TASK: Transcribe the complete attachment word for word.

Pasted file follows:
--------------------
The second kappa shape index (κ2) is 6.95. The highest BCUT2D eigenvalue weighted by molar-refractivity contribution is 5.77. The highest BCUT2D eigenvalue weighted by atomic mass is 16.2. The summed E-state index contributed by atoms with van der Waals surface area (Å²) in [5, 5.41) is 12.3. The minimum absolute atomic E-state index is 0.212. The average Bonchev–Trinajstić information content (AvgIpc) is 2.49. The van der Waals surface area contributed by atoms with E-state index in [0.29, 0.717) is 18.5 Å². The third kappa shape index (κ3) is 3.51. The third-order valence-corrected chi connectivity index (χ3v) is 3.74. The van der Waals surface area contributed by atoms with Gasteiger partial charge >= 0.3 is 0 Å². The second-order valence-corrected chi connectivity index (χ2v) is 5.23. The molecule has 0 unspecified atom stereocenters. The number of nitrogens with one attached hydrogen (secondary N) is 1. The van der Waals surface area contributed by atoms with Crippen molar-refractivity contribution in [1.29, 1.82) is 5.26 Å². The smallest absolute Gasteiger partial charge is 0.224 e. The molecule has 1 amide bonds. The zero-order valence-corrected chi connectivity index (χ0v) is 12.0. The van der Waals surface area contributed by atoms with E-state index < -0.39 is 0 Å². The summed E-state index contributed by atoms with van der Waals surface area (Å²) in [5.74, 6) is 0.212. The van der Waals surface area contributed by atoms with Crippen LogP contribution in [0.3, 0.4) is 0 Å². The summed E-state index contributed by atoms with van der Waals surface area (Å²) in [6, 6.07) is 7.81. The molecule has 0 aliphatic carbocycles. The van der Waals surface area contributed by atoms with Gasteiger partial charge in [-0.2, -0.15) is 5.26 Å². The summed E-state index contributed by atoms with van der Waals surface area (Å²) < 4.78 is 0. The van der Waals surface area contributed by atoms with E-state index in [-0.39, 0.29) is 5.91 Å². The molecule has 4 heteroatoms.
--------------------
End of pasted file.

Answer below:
The second kappa shape index (κ2) is 6.95. The highest BCUT2D eigenvalue weighted by molar-refractivity contribution is 5.77. The highest BCUT2D eigenvalue weighted by atomic mass is 16.2. The summed E-state index contributed by atoms with van der Waals surface area (Å²) in [5, 5.41) is 12.3. The minimum absolute atomic E-state index is 0.212. The average Bonchev–Trinajstić information content (AvgIpc) is 2.49. The van der Waals surface area contributed by atoms with E-state index in [0.29, 0.717) is 18.5 Å². The third kappa shape index (κ3) is 3.51. The third-order valence-corrected chi connectivity index (χ3v) is 3.74. The van der Waals surface area contributed by atoms with Gasteiger partial charge >= 0.3 is 0 Å². The second-order valence-corrected chi connectivity index (χ2v) is 5.23. The molecule has 0 unspecified atom stereocenters. The number of nitrogens with one attached hydrogen (secondary N) is 1. The van der Waals surface area contributed by atoms with Crippen molar-refractivity contribution in [1.29, 1.82) is 5.26 Å². The smallest absolute Gasteiger partial charge is 0.224 e. The molecule has 1 amide bonds. The zero-order valence-corrected chi connectivity index (χ0v) is 12.0. The van der Waals surface area contributed by atoms with E-state index < -0.39 is 0 Å². The summed E-state index contributed by atoms with van der Waals surface area (Å²) in [5.74, 6) is 0.212. The van der Waals surface area contributed by atoms with Crippen LogP contribution in [0.3, 0.4) is 0 Å². The summed E-state index contributed by atoms with van der Waals surface area (Å²) in [6, 6.07) is 7.81. The molecule has 0 aliphatic carbocycles. The van der Waals surface area contributed by atoms with Gasteiger partial charge in [-0.2, -0.15) is 5.26 Å². The summed E-state index contributed by atoms with van der Waals surface area (Å²) < 4.78 is 0. The van der Waals surface area contributed by atoms with E-state index in [-0.39, 0.29) is 5.91 Å². The molecule has 4 heteroatoms.